Favela, an urban shantytown in Brazil, often either perched precariously on a steep hillside or occupying low-lying, humid river lands, vulnerable to heavy rains and flooding. Individual houses are typically constructed from scrap wood, corrugated metal, or cement blocks. As squatter settlements without official recognition, favelas are deprived of city services such as water, sewage, and electricity, and they lack municipally sponsored schools and health clinics. One or two spigots located on the outside perimeter may supply residents with water, carried home in cans, for cooking or washing. Dwellers pay high prices for illegal electricity hookups. Although outsiders have frequently condemned favelas as lawless places, sociologists have demonstrated that favelas can become communities, displaying the range of solidarities and conflicts that the word "community" implies. Some favelas have persisted for decades, their residents even resisting attempts to forcibly remove them to more remote sites.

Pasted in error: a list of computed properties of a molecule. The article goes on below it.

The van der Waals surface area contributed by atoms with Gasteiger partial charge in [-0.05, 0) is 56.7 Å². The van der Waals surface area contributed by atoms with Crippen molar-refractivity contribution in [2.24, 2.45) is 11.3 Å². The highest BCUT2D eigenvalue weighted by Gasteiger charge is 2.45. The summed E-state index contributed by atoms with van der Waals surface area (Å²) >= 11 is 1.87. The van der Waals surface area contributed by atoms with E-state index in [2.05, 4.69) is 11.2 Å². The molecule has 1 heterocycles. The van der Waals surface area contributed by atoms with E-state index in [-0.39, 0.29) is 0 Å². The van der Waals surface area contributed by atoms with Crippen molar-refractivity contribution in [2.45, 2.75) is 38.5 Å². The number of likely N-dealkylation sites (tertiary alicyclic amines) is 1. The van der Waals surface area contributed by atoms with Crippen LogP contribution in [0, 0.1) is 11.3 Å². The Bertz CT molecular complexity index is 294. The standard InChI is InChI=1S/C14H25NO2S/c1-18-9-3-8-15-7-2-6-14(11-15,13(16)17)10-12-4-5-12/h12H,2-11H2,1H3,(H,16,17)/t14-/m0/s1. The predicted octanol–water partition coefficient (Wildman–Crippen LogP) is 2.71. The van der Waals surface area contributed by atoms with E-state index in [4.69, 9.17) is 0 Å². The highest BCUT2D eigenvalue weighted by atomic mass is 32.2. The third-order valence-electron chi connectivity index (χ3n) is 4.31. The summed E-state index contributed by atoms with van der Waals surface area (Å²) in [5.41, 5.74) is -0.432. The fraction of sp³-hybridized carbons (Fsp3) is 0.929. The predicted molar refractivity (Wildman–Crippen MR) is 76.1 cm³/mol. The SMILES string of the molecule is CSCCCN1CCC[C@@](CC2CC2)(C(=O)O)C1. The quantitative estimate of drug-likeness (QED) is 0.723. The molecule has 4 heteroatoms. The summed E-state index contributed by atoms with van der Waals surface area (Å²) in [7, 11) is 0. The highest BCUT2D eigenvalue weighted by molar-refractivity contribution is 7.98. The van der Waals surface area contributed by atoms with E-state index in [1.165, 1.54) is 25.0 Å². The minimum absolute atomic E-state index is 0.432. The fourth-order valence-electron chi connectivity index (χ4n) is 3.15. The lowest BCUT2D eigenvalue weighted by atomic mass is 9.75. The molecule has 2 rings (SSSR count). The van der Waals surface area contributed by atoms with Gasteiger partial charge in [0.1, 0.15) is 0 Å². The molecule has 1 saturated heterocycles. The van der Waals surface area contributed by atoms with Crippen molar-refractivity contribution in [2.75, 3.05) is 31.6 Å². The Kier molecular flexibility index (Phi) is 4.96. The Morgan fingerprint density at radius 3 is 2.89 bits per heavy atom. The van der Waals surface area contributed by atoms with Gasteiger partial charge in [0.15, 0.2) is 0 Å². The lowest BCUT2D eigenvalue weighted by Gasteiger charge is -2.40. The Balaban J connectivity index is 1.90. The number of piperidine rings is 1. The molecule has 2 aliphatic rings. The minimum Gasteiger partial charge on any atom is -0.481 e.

The first favela arose in the Morro da Providência, near the Ministry of War in Rio de Janeiro, when disabled soldiers returned home after the Canudos expedition in 1897. The soldiers doubtless named the settlement after Mount Favela, a point near Canudos that had figured prominently in battle strategies. As Rio de Janeiro expanded to the southern seaside suburbs in the early twentieth century, hillside favelas replaced the razed slums of the central city known as cortiços, or beehives.
To an extent, favela is a regional term most commonly used in the center-south of Brazil. In the Northeastern city of Recife, for example, similar neighborhoods are referred to as mucambos, a term that once referred to slave quarters or runaway-slave settlements.
In recent decades, high levels of largely drug-related violence between gangs, police, and militias has increased the precariousness in the lives of many favela residents.
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Sandra Lauderdale Graham